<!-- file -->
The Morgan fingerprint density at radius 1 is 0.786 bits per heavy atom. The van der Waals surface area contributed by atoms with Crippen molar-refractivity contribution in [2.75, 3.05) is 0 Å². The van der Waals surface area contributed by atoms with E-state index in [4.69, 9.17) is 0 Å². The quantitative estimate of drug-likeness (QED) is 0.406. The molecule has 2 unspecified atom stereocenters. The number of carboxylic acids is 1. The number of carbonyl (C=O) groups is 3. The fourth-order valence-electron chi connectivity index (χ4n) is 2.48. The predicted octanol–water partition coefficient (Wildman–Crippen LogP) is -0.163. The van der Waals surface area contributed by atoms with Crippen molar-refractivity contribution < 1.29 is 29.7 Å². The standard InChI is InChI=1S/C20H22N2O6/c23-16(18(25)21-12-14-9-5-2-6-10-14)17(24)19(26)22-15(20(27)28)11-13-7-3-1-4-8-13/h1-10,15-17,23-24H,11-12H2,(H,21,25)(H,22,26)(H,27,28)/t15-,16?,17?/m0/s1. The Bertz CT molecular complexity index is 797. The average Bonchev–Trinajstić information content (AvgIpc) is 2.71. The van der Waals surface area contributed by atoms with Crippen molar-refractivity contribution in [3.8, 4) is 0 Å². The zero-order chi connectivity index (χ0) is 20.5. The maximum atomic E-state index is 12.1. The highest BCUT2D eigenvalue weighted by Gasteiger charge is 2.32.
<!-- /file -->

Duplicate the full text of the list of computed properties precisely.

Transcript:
The Morgan fingerprint density at radius 1 is 0.786 bits per heavy atom. The van der Waals surface area contributed by atoms with Crippen molar-refractivity contribution in [2.75, 3.05) is 0 Å². The van der Waals surface area contributed by atoms with E-state index in [4.69, 9.17) is 0 Å². The quantitative estimate of drug-likeness (QED) is 0.406. The molecule has 2 unspecified atom stereocenters. The number of carboxylic acids is 1. The number of carbonyl (C=O) groups is 3. The fourth-order valence-electron chi connectivity index (χ4n) is 2.48. The predicted octanol–water partition coefficient (Wildman–Crippen LogP) is -0.163. The van der Waals surface area contributed by atoms with Crippen molar-refractivity contribution < 1.29 is 29.7 Å². The standard InChI is InChI=1S/C20H22N2O6/c23-16(18(25)21-12-14-9-5-2-6-10-14)17(24)19(26)22-15(20(27)28)11-13-7-3-1-4-8-13/h1-10,15-17,23-24H,11-12H2,(H,21,25)(H,22,26)(H,27,28)/t15-,16?,17?/m0/s1. The Bertz CT molecular complexity index is 797. The average Bonchev–Trinajstić information content (AvgIpc) is 2.71. The van der Waals surface area contributed by atoms with Crippen molar-refractivity contribution in [3.8, 4) is 0 Å². The zero-order chi connectivity index (χ0) is 20.5. The maximum atomic E-state index is 12.1. The highest BCUT2D eigenvalue weighted by Gasteiger charge is 2.32.